If the percent taxable from your provisional income moving through the Social Security brackets results in a number higher than 85% of your benefits, then your taxable social security is just 85% of your benefits.

This makes the simplified taxable Social Security calculation:

If Provisional Income is greater than the 2nd threshold

Taxable Social Security = (Provisional Income – 1st Threshold) * 0.50 + (Provisional Income – 2nd Threshold) * 0.35

If Provisional Income is greater than the 1st threshold, but less than the second threshold

Taxable Social Security = (Provisional Income – 1st Threshold) * 0.50

If Provisional Income is less than the 1st threshold

Taxable Social Security = 0

Remember though, your Social Security can only be at most 85% taxable. Depending on your case, if the calculation results in an amount larger than 85% of your benefits, make sure you only enter 85% of your benefits on line 6b.

### Examples

To make this more clear, let’s take a look at some examples.

Example 1

Imagine a single filer with \$20,000 in Social Security benefits. Excluding Social Security, their AGI is \$30,000. They have \$500 in tax-exempt interest and \$0 in student loan deductions.

Their calculation would be:

• Provisional Income = ½ * \$20,000 + \$30,000 + \$500 + \$0 = \$40,500
• Taxable Social Security = (\$40,500 – \$25,000)*0.50 + (\$40,500 – \$34,000)*0.35 = \$10,025
• 85% of Social Security Benefit = \$20,000 * 0.85 = \$17,000
• Taxable Social Security = Lesser of \$10,025 or \$17,000 = \$10,025

While total Social Security (line 6a) is \$20,000 for this single filer, their taxable Social Security (line 6b) is only \$10,025.

Example 2 (\$100,000 higher AGI):

Imagine the same single filer as example 1 with \$20,000 in Social Security benefits. However, excluding Social Security, their AGI is \$100,000 higher at \$130,000. They have \$500 in tax-exempt interest and \$0 in student loan deductions.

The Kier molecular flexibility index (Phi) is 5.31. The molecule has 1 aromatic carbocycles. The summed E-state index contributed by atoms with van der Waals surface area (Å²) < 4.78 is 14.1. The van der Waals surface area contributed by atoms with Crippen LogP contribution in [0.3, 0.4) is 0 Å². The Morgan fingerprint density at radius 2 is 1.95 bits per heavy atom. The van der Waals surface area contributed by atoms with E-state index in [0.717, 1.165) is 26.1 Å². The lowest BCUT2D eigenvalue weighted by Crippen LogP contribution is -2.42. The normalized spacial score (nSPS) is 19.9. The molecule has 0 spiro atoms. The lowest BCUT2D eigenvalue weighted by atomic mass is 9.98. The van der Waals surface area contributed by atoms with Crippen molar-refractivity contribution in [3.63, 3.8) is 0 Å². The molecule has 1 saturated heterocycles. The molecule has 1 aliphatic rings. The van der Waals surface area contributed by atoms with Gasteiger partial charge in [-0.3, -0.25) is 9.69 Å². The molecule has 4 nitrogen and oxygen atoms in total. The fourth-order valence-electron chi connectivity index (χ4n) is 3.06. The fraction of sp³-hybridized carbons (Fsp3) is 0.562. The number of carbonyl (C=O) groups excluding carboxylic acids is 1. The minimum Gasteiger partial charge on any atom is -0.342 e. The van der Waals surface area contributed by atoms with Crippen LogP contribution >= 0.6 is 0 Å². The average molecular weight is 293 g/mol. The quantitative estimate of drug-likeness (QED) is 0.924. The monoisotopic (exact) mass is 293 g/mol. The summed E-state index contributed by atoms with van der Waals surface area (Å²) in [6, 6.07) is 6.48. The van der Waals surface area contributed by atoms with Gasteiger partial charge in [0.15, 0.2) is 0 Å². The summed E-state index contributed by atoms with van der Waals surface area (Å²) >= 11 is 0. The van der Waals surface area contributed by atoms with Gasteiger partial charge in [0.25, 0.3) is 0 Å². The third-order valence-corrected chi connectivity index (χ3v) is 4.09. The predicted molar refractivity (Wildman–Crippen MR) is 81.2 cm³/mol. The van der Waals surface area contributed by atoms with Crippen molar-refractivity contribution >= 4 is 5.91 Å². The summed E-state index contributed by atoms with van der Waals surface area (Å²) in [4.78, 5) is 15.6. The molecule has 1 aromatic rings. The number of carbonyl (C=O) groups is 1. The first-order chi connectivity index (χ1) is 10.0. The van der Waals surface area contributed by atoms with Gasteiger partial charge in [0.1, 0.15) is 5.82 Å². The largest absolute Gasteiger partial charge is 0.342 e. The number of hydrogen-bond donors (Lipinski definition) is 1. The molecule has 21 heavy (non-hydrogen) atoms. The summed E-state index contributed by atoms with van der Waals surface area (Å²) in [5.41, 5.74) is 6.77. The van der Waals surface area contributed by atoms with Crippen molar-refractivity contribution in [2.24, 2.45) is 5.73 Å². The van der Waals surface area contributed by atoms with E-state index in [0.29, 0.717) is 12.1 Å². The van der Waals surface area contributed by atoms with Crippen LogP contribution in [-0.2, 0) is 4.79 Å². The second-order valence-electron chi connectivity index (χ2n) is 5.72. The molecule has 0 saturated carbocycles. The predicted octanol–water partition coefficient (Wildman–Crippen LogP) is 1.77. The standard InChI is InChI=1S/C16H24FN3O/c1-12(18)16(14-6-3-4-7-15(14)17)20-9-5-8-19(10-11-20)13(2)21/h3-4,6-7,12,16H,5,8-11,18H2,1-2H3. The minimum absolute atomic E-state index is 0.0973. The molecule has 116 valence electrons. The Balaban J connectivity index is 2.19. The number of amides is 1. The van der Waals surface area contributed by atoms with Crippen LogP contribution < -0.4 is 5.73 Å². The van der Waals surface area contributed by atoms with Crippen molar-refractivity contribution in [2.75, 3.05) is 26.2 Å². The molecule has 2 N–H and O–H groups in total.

Their calculation would be:

• Provisional Income = ½ * \$20,000 + \$130,000 + \$500 + \$0 = \$140,500
• Taxable Social Security = (\$140,500 – \$25,000)*0.50 + (\$140,500 – \$34,000)*0.35 = \$95,025
• 85% of Social Security Benefit = \$20,000 * 0.85 = \$17,000
• Taxable Social Security = Lesser of \$95,025 or \$17,000 = \$17,000

While total Social Security (line 6a) is \$20,000 for this single filer, their taxable Social Security (line 6b) is \$17,000.

These examples show how the taxable Social Security calculation makes taxpayers with more income from other sources have more of their Social Security benefits taxed. This is also true for investment-related income sources like your intentionally realized capital gains, required minimum distributions, and Roth conversions.

While Roth conversions can push more of your Social Security benefits into higher taxable brackets, they also reduce your future Required Minimum Distributions, which can reduce the taxable portion of your Social Security benefits for many years in result.

When developing a financial plan for your traditional IRA assets or your unrealized capital gains, it can help to keep in mind how their eventual taxation can impact the taxable portion of your Social Security benefits.